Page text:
“The manpower that they provided to our fire company that day was invaluable,” Nicholson Fire Company chief Rick Lochen recalled. “SWN’s management said, ‘Drop what you’re doing, get our people into Nicholson.’” The gas company provided pumps, generators and experienced operators and arranged for specialize equipment to come in and punch holes in the thick walls of ice to allow the frigid water to drain from the town.
“They probably had 15 of their men dedicated to us for two days just to help us with manpower,” said Lochen, noting that most of the Nicholson firefighters have day jobs. “Maybe six to eight firefighters were available in that time of crisis.” Most importantly, Lochen noted, for all the personnel, businesses and heavy equipment involved, “SWN worked with the other companies to cover the cost. There was no financial burden to the borough.”
SWN, Cabot and Williams routinely invite groups of first responders to their offices and active sites during periods of construction and completion to acquaint them with their layouts and potential hazards.
“Preparation is key,” said SWN company relations manager Mike Narcavage, referring to the coordination of tours of the company’s headquarters on Rt. 92 of firefighters from Nicholson and Factoryville and more concentrated exercises conducted with units from Susquehanna County at an active rig near Gibson and a pipeline in Liberty Township.
“These drills allow SWN, the county EMAs and local first responders an opportunity to test incident command structure as well as educate firefighters to what their roles would be if there is an incident,” Narcavage stated. “It allows us to forge personal relationships so the first time (company managers) and first responders meet won’t be during an emergency situation.”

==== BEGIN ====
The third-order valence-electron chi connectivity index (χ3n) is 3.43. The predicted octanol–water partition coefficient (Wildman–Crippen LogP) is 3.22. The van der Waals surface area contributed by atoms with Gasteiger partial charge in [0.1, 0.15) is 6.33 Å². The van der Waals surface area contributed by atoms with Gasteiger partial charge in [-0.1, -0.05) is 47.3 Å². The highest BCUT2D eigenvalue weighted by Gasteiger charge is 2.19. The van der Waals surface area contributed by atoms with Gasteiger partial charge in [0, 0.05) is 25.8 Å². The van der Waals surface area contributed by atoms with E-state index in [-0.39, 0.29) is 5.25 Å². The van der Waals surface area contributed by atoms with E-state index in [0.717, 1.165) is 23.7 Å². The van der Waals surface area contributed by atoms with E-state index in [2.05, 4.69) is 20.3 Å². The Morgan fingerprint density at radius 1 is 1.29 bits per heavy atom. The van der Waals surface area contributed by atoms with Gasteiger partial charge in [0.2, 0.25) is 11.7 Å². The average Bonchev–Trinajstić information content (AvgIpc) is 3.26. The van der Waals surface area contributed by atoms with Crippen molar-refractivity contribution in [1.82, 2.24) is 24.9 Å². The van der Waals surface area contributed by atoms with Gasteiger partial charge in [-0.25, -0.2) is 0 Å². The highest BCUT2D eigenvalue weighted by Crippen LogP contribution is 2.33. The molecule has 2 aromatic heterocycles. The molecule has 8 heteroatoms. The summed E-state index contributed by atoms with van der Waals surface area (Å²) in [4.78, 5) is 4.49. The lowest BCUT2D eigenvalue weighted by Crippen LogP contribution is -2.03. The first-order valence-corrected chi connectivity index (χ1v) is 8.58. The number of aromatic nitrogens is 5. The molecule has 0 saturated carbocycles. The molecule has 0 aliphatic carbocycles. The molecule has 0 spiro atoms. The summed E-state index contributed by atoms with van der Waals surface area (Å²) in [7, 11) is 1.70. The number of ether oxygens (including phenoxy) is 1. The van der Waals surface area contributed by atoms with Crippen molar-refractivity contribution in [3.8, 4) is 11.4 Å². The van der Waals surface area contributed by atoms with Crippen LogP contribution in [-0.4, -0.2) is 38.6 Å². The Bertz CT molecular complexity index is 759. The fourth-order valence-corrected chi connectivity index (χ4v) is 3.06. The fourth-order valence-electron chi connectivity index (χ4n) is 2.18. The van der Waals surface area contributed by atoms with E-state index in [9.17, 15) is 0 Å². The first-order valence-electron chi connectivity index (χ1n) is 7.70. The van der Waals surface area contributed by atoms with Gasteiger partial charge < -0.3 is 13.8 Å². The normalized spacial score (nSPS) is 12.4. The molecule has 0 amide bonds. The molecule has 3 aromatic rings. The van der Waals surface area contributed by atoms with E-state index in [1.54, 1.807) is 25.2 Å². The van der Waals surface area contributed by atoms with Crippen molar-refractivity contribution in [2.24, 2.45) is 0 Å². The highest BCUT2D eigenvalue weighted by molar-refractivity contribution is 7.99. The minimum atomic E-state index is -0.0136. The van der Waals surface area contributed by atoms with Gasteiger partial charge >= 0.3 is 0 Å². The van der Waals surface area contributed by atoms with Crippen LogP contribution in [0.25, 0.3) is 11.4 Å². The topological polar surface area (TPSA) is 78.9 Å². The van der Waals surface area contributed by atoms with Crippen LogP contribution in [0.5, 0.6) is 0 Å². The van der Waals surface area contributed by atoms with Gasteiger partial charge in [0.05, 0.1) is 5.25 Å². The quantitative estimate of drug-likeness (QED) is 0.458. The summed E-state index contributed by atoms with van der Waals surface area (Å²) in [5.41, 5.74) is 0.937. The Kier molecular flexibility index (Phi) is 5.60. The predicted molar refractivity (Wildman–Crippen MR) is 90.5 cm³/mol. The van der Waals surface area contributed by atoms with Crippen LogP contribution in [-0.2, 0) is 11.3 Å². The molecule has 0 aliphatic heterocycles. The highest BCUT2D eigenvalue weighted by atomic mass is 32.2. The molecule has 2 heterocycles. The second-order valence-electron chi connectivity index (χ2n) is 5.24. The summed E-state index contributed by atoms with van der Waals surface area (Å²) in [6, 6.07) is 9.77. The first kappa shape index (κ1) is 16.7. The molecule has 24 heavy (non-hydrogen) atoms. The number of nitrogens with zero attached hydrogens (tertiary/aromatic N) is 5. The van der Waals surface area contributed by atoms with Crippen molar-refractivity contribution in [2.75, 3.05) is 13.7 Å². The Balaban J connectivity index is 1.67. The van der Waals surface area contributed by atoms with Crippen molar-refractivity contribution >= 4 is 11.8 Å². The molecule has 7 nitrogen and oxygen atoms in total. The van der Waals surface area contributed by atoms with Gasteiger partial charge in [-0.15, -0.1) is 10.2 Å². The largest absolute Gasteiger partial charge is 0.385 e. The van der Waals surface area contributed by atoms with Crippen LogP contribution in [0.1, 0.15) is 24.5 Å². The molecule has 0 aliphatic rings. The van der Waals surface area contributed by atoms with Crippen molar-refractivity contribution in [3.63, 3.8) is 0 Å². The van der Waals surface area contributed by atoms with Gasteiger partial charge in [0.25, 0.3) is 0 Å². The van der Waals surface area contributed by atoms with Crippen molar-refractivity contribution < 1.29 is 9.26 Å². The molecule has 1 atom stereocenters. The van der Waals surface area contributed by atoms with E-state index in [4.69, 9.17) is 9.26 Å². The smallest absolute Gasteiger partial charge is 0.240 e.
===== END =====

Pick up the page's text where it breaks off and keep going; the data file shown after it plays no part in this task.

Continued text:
Pipeline and compressor station construction was part of the logical progression of the natural gas industry for which Williams Companies lead the way, providing the means of getting gas from Cabot and SWN to market. Fire and ambulance units are routinely invited to new sites for extensive tours and explanations of the specific operations.
“The Williams team understands how important it is to work with our first responders to develop good working relationships and role expectations,” Williams safety and health specialist Kate Kamp remarked. “We are proud of the progress we’ve made together in the last 10 years.”
The Columbia Hose Company of New Milford was one of several local units called upon by SWN and county emergency management to participate in a live mock drill.